Speciality: Sterile Services
Location: Avon Gloucester and Wiltshire
As many hospitals across the UK are hit by norovirus outbreaks, a team in North Carolina believe they have found the latest weapon in tackling health centre cleanliness.
Research from North Carolina State University has found that ultraviolet (UV) lights from energy-efficient LED technology could be one of the key devices that could help to sterilise drinking water as well as surgical equipment. The researchers believe that UV light can be integral to destroying bacteria and viruses, and thus helping to stop the spread of deadly noroviruses that can prove difficult to control if they are spread in hospitals.
In Scotland alone, NHS statistics, obtained by the Liberal Democrats found that since 2009, 1,000 wards had to be closed across the country due to an outbreak of a norovirus and staff had been looking for a number of sterile services to help combat this problem.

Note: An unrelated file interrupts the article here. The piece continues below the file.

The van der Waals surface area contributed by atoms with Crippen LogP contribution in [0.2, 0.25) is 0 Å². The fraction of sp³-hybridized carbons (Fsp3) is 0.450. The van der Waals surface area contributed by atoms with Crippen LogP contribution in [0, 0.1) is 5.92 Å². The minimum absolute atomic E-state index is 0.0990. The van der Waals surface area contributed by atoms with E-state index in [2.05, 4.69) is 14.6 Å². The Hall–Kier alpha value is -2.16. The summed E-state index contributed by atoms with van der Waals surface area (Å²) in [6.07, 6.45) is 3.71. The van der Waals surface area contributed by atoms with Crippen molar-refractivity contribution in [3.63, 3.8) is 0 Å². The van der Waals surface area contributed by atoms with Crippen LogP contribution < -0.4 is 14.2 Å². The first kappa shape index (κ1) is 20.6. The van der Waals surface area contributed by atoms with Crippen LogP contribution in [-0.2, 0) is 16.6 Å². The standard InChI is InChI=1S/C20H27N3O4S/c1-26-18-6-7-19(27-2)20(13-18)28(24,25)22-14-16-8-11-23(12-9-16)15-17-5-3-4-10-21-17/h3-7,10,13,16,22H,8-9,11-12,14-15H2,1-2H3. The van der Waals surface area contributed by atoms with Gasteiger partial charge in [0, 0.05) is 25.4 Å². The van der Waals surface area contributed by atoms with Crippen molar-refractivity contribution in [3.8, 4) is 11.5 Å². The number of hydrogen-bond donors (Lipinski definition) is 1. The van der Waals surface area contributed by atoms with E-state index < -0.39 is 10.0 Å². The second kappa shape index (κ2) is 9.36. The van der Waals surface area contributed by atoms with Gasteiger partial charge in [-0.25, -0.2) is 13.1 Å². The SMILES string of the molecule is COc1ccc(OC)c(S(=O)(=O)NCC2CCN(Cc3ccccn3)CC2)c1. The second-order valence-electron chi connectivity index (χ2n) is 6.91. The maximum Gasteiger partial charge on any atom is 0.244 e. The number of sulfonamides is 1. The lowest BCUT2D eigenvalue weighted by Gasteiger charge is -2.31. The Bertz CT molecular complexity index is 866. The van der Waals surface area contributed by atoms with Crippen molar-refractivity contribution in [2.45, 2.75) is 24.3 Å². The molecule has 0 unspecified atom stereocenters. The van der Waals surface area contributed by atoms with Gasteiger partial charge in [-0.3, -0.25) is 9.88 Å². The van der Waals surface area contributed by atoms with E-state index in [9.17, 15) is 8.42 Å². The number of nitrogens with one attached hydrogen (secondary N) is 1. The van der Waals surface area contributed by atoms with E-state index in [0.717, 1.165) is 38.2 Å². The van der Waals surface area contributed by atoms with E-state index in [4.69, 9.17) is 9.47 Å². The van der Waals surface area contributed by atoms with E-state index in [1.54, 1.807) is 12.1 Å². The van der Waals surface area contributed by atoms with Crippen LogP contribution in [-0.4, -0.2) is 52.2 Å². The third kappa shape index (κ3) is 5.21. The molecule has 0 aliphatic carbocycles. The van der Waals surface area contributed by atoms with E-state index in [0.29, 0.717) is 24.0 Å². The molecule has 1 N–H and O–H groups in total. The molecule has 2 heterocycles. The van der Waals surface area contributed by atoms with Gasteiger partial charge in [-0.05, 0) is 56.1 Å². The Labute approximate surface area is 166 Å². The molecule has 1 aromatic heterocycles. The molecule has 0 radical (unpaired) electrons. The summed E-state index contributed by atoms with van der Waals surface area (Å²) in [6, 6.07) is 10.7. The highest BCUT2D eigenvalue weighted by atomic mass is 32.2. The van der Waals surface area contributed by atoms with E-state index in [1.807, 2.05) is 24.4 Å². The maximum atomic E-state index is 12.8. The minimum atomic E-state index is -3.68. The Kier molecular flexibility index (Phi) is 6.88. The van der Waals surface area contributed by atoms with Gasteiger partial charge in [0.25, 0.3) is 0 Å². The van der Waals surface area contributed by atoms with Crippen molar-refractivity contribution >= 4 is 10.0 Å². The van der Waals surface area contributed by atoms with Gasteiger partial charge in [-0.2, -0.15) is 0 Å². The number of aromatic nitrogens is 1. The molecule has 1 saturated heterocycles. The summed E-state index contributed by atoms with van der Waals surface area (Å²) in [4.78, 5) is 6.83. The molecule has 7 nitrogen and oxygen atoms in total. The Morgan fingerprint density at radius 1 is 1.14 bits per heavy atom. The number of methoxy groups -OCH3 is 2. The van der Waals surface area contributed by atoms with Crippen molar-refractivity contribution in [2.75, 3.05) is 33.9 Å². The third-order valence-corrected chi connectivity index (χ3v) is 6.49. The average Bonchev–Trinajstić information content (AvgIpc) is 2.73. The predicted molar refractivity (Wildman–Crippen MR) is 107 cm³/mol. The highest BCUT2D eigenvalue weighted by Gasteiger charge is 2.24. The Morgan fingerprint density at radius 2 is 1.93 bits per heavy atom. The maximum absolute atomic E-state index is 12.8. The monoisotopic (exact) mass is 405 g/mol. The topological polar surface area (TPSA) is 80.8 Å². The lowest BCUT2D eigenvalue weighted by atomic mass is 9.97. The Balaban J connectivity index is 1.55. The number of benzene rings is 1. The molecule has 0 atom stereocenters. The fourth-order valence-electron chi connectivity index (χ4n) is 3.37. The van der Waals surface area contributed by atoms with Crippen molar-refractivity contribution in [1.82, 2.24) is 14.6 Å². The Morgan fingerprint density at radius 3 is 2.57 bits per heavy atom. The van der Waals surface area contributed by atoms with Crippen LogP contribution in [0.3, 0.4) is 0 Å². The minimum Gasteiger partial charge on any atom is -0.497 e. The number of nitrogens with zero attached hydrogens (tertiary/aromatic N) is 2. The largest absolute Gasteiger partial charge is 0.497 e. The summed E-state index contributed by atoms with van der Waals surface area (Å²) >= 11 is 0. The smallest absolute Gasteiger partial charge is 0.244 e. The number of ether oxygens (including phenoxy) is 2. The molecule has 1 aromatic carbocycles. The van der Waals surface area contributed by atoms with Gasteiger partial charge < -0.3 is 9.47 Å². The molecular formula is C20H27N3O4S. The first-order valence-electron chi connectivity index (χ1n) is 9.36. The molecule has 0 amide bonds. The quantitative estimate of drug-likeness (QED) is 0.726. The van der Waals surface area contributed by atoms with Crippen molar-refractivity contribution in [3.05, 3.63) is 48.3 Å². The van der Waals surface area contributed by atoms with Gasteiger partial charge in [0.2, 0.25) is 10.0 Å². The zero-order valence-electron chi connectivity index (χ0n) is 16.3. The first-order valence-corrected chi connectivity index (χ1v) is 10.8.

LED devices use a substance known as aluminium nitride (AIN) to kill germs as it can handle a lot more light and use a range of colours in the UV range. It means that when applied as a semiconductor, it can harness the end of the spectrum to potentially tackle the bacteria that is not picked by other conventional methods. However, this has not always been successful as the substrates that are involved in the devices absorb the light which is crucial to sterilising water and eradicating bacteria.
The North Carolina researchers, working together with fellow colleagues from Japan, found a solution by identifying that carbon atoms in the crystalline structure of AIN were causing the absorption, and that by taking this substance out of the substrate it allowed the UV light to be used on the bacteria instead.
Dr. Doug Irving, assistant professor of materials science and engineering at NC State and co-author of the paper, said: "This is a problem that's been around for more than 30 years, and we were able to solve it by integrating advanced computation, materials synthesis and characterization. I think we’ll see more work in this vein as the Materials Genome Initiative moves forward, and that this approach will accelerate the development of new materials and related technologies."
written by Alex Franklin Stortford
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